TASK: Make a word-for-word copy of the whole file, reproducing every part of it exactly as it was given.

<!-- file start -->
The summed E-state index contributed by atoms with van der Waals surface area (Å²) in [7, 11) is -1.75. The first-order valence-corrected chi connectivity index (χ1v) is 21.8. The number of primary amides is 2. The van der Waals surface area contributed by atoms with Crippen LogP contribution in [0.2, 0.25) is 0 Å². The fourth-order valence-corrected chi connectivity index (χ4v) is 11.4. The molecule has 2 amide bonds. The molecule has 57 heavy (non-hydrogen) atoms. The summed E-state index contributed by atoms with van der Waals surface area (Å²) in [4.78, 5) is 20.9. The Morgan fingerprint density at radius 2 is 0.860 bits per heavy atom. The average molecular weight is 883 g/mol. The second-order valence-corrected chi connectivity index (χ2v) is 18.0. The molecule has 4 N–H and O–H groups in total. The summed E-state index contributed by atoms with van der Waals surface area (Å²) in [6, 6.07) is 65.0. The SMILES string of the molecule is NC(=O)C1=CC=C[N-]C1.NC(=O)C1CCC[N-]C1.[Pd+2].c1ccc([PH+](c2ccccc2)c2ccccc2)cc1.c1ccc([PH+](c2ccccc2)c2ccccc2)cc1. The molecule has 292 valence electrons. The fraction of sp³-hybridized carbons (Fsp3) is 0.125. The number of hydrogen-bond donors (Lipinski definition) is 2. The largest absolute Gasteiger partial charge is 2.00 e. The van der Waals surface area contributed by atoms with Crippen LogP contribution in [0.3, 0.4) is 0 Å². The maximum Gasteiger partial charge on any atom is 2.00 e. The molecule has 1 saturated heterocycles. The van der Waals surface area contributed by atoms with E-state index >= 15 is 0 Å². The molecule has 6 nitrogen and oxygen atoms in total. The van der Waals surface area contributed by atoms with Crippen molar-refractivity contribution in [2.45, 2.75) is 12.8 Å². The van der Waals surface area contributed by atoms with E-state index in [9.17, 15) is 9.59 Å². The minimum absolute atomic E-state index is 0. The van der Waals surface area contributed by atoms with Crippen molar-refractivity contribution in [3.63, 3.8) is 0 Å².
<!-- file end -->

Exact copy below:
The summed E-state index contributed by atoms with van der Waals surface area (Å²) in [7, 11) is -1.75. The first-order valence-corrected chi connectivity index (χ1v) is 21.8. The number of primary amides is 2. The van der Waals surface area contributed by atoms with Crippen LogP contribution in [0.2, 0.25) is 0 Å². The fourth-order valence-corrected chi connectivity index (χ4v) is 11.4. The molecule has 2 amide bonds. The molecule has 57 heavy (non-hydrogen) atoms. The summed E-state index contributed by atoms with van der Waals surface area (Å²) in [4.78, 5) is 20.9. The Morgan fingerprint density at radius 2 is 0.860 bits per heavy atom. The average molecular weight is 883 g/mol. The second-order valence-corrected chi connectivity index (χ2v) is 18.0. The molecule has 4 N–H and O–H groups in total. The summed E-state index contributed by atoms with van der Waals surface area (Å²) in [6, 6.07) is 65.0. The SMILES string of the molecule is NC(=O)C1=CC=C[N-]C1.NC(=O)C1CCC[N-]C1.[Pd+2].c1ccc([PH+](c2ccccc2)c2ccccc2)cc1.c1ccc([PH+](c2ccccc2)c2ccccc2)cc1. The molecule has 292 valence electrons. The fraction of sp³-hybridized carbons (Fsp3) is 0.125. The number of hydrogen-bond donors (Lipinski definition) is 2. The largest absolute Gasteiger partial charge is 2.00 e. The van der Waals surface area contributed by atoms with Crippen LogP contribution in [0.3, 0.4) is 0 Å². The maximum Gasteiger partial charge on any atom is 2.00 e. The molecule has 1 saturated heterocycles. The van der Waals surface area contributed by atoms with E-state index >= 15 is 0 Å². The molecule has 6 nitrogen and oxygen atoms in total. The van der Waals surface area contributed by atoms with Crippen molar-refractivity contribution in [2.45, 2.75) is 12.8 Å². The van der Waals surface area contributed by atoms with E-state index in [9.17, 15) is 9.59 Å². The minimum absolute atomic E-state index is 0. The van der Waals surface area contributed by atoms with Crippen molar-refractivity contribution in [3.63, 3.8) is 0 Å².